By the Numbers Football Ratings
Welcome to By the Numbers, a college football rating site. If I were younger, I would call this my blog, because much of the reason for its existence is to have fun writing about college football. After a brief word about how the rating system works, you will find links to postings from various years.
The rating system used here is amazingly simple. I want to assign each team a "power rating" that can predict games well. If Clemson is rated at 114 and Auburn is rated at 107, I want that to mean that Clemson is 7 points better than Auburn (coincidentally, that's the margin of victory for the 2012 game). The home field advantage averages about 4 points, so my prediction would add or subtract 4 depending on where the game is played. Though the ratings are designed to predict games, they can also serve as a ranking system, since the higher the rating the better the team is.
Where do the ratings come from? I only use the teams' schedules, points for and against for the season and net wins (wins minus losses) for the season. That's all. No adjustments for when the games were played, where the games were played, who was injured, or anything else. I find it surprising that such a simple system actually predicts future games well (about 75% winners and a little over 50% against the spread). As a bonus, the derived rankings match the polls to a large extent.
There are different aspects of the ratings that I publish (starting in 2013). The offensive rating measures how many points each team should score against an average defense. The defensive rating measures how many points the opponents would score on this defense compared to an average defense. The points rating is the sum of the offensive and defensive ratings. The wins rating, described below in more detail, is the version of the ratings that ignores points and only uses wins and losses (and schedule). BCS computer systems were required to ignore points. The overall rating is a weighted average of points and wins ratings, with slightly more emphasis on the wins ratings.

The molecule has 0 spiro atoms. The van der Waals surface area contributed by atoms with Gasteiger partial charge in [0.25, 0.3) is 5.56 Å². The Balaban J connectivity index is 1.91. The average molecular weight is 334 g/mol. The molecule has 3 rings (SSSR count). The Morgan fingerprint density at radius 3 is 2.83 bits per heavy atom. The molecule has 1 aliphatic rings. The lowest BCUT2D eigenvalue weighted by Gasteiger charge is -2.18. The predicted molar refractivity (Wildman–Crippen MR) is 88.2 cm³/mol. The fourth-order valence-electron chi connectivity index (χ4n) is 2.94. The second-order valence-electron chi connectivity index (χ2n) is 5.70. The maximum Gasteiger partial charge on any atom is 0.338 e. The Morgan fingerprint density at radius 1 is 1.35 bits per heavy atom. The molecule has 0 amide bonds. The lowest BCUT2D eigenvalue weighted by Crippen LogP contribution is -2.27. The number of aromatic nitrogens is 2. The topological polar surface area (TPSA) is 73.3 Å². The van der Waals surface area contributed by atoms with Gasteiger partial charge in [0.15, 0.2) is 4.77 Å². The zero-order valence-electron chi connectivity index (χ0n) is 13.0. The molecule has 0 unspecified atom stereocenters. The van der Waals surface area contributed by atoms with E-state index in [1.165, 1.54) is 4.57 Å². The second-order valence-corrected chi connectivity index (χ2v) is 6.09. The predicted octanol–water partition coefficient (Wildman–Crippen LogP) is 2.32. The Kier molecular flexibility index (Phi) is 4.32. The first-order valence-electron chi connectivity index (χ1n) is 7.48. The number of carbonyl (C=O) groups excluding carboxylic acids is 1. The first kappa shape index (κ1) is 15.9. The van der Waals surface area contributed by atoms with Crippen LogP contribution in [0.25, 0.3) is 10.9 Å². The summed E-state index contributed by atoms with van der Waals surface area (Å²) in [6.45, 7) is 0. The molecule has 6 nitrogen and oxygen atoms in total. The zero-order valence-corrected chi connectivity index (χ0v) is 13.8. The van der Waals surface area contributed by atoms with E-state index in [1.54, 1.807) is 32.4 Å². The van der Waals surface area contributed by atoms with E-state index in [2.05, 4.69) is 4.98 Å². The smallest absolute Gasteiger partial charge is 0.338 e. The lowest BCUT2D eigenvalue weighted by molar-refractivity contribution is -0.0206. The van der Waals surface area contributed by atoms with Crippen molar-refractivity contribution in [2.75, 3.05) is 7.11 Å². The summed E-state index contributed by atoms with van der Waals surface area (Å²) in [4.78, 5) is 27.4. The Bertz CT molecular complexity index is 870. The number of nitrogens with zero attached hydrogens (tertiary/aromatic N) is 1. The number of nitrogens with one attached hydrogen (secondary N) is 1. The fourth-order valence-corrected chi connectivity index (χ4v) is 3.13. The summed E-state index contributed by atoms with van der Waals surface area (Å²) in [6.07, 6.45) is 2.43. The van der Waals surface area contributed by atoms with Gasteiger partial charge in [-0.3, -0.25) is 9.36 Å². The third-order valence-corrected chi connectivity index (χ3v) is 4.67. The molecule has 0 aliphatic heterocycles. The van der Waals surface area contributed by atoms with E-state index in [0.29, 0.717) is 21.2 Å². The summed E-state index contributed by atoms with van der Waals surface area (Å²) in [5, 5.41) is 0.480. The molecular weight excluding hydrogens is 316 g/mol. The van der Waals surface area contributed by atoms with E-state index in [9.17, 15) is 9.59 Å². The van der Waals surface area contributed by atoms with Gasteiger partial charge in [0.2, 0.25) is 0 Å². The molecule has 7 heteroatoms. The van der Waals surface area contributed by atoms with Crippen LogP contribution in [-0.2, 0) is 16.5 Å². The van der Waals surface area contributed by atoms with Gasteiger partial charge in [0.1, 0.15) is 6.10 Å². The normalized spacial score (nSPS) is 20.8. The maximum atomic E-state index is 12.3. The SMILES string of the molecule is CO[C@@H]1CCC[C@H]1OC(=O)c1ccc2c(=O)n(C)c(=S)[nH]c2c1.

You should view this rating system, or any other rating system, as a piece of evidence that might be useful to your evaluation of the college football system. Since I am telling you how this system works, you can correct for all of the missing details. This just tells you how the teams stack up .. by the numbers.
Here are some more details, if you are interested in the math. Let's say that Clemson has played 5 games in its season and has outscored its opponents by 60 points. Since Clemson averages 12 more points per game than its opponents, the most basic form of the ratings sets the Tigers' rating as being 12 higher than the average of its opponents' ratings. Mathematically, this can be expressed as a simple equation (T = (a+b+c+d+e)/5+12). Each team gets its own equation. Solving this system of equations can create a vicious circle, since to know Clemson's ratings I need to know the rating of the first opponent, but to know the rating of the opponent I will need to know Clemson's. Fortunately, mathematicians came up with techniques (linear algebra) to solve such messes. The downfall of this system is it gives no particular credit to winning. (Clemson could pound somebody by 80 points and then lose 4 in a row by a point each, finishing 1-4 but +76 points.) So rerun the system using only wins and losses, effectively counting each game score as 34-0. Then average the two ratings; 60% of the wins ratings and 40% of the points ratings has given the most accurate predictions (as determined by regression analysis, which is also where the 4-point home field came from). And that's it!
Here are past postings. I hope you enjoy the games!2015-16: 10-24